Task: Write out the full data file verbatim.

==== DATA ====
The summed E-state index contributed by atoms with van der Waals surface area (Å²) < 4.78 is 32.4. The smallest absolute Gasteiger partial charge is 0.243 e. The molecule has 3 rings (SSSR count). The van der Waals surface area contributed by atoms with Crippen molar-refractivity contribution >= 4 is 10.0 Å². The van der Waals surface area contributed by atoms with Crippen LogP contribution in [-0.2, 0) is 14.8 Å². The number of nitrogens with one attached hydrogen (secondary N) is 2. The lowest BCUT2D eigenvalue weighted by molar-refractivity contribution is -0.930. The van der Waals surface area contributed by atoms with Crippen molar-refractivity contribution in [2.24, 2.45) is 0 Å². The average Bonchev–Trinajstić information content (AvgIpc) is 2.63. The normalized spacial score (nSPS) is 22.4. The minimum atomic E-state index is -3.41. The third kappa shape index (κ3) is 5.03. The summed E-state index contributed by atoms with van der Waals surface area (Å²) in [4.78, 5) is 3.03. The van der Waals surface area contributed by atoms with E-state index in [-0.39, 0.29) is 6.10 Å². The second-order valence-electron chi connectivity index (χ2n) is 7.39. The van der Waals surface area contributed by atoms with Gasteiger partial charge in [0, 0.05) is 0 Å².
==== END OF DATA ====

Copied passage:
The summed E-state index contributed by atoms with van der Waals surface area (Å²) < 4.78 is 32.4. The smallest absolute Gasteiger partial charge is 0.243 e. The molecule has 3 rings (SSSR count). The van der Waals surface area contributed by atoms with Crippen molar-refractivity contribution >= 4 is 10.0 Å². The van der Waals surface area contributed by atoms with Crippen LogP contribution in [-0.2, 0) is 14.8 Å². The number of nitrogens with one attached hydrogen (secondary N) is 2. The lowest BCUT2D eigenvalue weighted by molar-refractivity contribution is -0.930. The van der Waals surface area contributed by atoms with Crippen molar-refractivity contribution in [2.24, 2.45) is 0 Å². The average Bonchev–Trinajstić information content (AvgIpc) is 2.63. The normalized spacial score (nSPS) is 22.4. The minimum atomic E-state index is -3.41. The third kappa shape index (κ3) is 5.03. The summed E-state index contributed by atoms with van der Waals surface area (Å²) in [4.78, 5) is 3.03. The van der Waals surface area contributed by atoms with E-state index in [-0.39, 0.29) is 6.10 Å². The second-order valence-electron chi connectivity index (χ2n) is 7.39. The van der Waals surface area contributed by atoms with Gasteiger partial charge in [0, 0.05) is 0 Å².